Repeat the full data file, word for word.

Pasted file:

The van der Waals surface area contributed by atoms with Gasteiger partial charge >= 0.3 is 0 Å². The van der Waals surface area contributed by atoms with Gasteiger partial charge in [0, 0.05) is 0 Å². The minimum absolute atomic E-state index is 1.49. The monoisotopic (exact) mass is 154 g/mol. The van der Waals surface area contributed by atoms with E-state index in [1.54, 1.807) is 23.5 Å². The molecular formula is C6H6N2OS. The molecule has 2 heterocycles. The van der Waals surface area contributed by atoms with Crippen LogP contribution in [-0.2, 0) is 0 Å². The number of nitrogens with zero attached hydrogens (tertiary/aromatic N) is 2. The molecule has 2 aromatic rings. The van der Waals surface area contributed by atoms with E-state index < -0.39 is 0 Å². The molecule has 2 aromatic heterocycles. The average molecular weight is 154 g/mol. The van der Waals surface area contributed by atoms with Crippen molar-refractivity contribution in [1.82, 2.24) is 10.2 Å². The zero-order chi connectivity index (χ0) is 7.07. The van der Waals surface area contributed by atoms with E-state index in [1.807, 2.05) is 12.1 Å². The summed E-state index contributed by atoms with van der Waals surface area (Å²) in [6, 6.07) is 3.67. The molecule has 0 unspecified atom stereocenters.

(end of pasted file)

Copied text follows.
The van der Waals surface area contributed by atoms with Gasteiger partial charge >= 0.3 is 0 Å². The van der Waals surface area contributed by atoms with Gasteiger partial charge in [0, 0.05) is 0 Å². The minimum absolute atomic E-state index is 1.49. The monoisotopic (exact) mass is 154 g/mol. The van der Waals surface area contributed by atoms with E-state index in [1.54, 1.807) is 23.5 Å². The molecular formula is C6H6N2OS. The molecule has 2 heterocycles. The van der Waals surface area contributed by atoms with Crippen LogP contribution in [-0.2, 0) is 0 Å². The number of nitrogens with zero attached hydrogens (tertiary/aromatic N) is 2. The molecule has 2 aromatic rings. The van der Waals surface area contributed by atoms with E-state index < -0.39 is 0 Å². The molecule has 2 aromatic heterocycles. The average molecular weight is 154 g/mol. The van der Waals surface area contributed by atoms with Crippen molar-refractivity contribution in [1.82, 2.24) is 10.2 Å². The zero-order chi connectivity index (χ0) is 7.07. The van der Waals surface area contributed by atoms with E-state index in [1.807, 2.05) is 12.1 Å². The summed E-state index contributed by atoms with van der Waals surface area (Å²) in [6, 6.07) is 3.67. The molecule has 0 unspecified atom stereocenters.